Weird Science: Pinning Bugs - Hawaii News Now - KGMB and KHNL

Weird Science: Pinning Bugs

Honolulu (HawaiiNewsNow) - Dr. V and Taizo visit the team at the Navy Environmental & Preventive Medicine Unit at Pearl Harbor.  They have collection of thousands of insects that they use to identify and study other insects found in Hawaii.

Dr. V Show:  Pinning BUGS

 Things you will need:

  • Insects
  • Pins with small heads
  • Cardboard or Styrofoam sheet
  • Paper

 The Experiment:

Please do this and all other experiments with the help of an adult. A net is a good way to capture your insect without damaging it. Then put it in the freezer for a day or to kill it, that way you won't have to squish it. Insects will preserve themselves as long as they're kept relatively dry and away from other bugs. Pin the insects in the thorax, the section between the head and the abdomen. Make sure to keep the insect body perpendicular to the pin and not tilted, so you can view it properly. If your specimen (insect) is wide enough, like a beetle, try pinning it to one side in the thorax so that you preserve the other side of the insect intact, or undamaged.  Make a small label that is about the same size as your insect and pin this under your specimen. Then push the pin into your cardboard or Styrofoam sheet. If you would really like to protect your insects, attach your sheet to a wooden box or frame with a glass cover for viewing. You should include the following information on your label:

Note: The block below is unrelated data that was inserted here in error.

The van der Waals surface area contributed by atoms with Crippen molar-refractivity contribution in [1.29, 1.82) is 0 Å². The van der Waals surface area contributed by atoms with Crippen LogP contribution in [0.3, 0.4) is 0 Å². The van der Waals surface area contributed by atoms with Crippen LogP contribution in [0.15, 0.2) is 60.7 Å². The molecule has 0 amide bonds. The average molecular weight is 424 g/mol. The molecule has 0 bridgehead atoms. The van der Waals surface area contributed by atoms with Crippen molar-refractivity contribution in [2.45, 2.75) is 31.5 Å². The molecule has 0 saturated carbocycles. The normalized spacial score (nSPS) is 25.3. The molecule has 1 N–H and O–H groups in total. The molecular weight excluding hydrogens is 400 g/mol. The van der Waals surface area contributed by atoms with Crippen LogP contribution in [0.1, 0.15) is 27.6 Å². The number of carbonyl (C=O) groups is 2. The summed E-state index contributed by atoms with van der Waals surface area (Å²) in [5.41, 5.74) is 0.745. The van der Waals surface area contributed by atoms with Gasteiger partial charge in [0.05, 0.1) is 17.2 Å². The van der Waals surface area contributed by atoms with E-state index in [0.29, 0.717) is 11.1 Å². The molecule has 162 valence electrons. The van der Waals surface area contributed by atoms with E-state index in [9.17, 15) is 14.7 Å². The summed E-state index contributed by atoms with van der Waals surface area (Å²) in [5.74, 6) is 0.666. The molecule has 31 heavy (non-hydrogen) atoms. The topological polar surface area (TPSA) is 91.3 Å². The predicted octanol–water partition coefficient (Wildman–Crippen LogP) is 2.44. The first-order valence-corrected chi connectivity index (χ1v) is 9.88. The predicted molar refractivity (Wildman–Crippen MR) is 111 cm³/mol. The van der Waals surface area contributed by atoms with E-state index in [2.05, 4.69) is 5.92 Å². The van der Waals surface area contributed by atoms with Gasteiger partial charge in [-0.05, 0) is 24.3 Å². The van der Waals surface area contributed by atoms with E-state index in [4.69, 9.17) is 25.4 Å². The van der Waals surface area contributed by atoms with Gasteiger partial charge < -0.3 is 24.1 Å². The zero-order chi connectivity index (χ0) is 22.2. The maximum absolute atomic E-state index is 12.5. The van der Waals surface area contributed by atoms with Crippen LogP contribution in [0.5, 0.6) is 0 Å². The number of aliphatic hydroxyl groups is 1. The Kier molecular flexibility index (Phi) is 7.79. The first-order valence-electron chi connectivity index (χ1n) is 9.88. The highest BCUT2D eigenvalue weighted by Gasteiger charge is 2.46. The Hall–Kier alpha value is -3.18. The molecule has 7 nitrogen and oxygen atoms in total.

Where it was captured: Country: State: County

The Date it was captured

Who captured it

How it was captured (net, trap, etc.)

 

 Why do people collect insects?

People like to study insects because there are so many different varieties of them. The team at the Navy Environmental & Preventive Medicine Unit at Pearl Harbor has a collection of thousands of insects that they use to identify and study other insects found in Hawaii. This helps them to determine how to manage or control insects and take care of any pest problems. You can learn more about them at their entomology (study of insects) site at www.med.navy.mil/sites/nmcsd/nepmu6/pages/entomology.html.

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